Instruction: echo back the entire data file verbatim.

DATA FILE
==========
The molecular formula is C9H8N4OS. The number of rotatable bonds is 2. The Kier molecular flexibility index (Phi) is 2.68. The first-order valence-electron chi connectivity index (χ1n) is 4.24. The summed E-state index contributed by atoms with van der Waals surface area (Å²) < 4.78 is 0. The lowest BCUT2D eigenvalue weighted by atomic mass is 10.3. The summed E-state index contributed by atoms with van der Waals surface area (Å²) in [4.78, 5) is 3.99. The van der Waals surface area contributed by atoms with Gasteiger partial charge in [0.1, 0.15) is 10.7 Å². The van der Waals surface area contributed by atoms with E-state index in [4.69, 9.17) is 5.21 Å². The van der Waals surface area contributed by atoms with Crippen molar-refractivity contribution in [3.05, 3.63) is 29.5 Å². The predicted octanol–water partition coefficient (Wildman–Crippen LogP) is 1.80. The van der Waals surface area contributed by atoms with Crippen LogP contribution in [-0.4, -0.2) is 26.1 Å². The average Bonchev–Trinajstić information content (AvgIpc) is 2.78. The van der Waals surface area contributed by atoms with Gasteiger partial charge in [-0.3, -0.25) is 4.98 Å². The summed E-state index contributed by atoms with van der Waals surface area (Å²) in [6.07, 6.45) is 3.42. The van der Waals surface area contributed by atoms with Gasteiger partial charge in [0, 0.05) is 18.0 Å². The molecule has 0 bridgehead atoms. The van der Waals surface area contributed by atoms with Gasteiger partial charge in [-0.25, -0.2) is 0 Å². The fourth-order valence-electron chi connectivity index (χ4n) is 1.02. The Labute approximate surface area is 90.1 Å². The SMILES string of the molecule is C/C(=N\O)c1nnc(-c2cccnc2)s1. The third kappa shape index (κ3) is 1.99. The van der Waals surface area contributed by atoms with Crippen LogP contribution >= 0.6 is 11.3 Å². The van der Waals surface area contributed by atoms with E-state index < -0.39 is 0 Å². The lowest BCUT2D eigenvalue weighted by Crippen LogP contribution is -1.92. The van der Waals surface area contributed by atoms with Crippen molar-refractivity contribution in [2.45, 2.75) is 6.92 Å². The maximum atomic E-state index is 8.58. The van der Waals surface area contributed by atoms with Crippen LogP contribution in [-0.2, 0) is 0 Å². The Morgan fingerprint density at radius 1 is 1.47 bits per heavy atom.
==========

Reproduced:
The molecular formula is C9H8N4OS. The number of rotatable bonds is 2. The Kier molecular flexibility index (Phi) is 2.68. The first-order valence-electron chi connectivity index (χ1n) is 4.24. The summed E-state index contributed by atoms with van der Waals surface area (Å²) < 4.78 is 0. The lowest BCUT2D eigenvalue weighted by atomic mass is 10.3. The summed E-state index contributed by atoms with van der Waals surface area (Å²) in [4.78, 5) is 3.99. The van der Waals surface area contributed by atoms with Gasteiger partial charge in [0.1, 0.15) is 10.7 Å². The van der Waals surface area contributed by atoms with E-state index in [4.69, 9.17) is 5.21 Å². The van der Waals surface area contributed by atoms with Crippen molar-refractivity contribution in [3.05, 3.63) is 29.5 Å². The predicted octanol–water partition coefficient (Wildman–Crippen LogP) is 1.80. The van der Waals surface area contributed by atoms with Crippen LogP contribution in [-0.4, -0.2) is 26.1 Å². The average Bonchev–Trinajstić information content (AvgIpc) is 2.78. The van der Waals surface area contributed by atoms with Gasteiger partial charge in [-0.3, -0.25) is 4.98 Å². The summed E-state index contributed by atoms with van der Waals surface area (Å²) in [6.07, 6.45) is 3.42. The van der Waals surface area contributed by atoms with Gasteiger partial charge in [0, 0.05) is 18.0 Å². The molecule has 0 bridgehead atoms. The van der Waals surface area contributed by atoms with Gasteiger partial charge in [-0.25, -0.2) is 0 Å². The fourth-order valence-electron chi connectivity index (χ4n) is 1.02. The Labute approximate surface area is 90.1 Å². The SMILES string of the molecule is C/C(=N\O)c1nnc(-c2cccnc2)s1. The third kappa shape index (κ3) is 1.99. The van der Waals surface area contributed by atoms with Crippen LogP contribution >= 0.6 is 11.3 Å². The van der Waals surface area contributed by atoms with E-state index < -0.39 is 0 Å². The lowest BCUT2D eigenvalue weighted by Crippen LogP contribution is -1.92. The van der Waals surface area contributed by atoms with Crippen molar-refractivity contribution in [2.45, 2.75) is 6.92 Å². The maximum atomic E-state index is 8.58. The van der Waals surface area contributed by atoms with Crippen LogP contribution in [-0.2, 0) is 0 Å². The Morgan fingerprint density at radius 1 is 1.47 bits per heavy atom.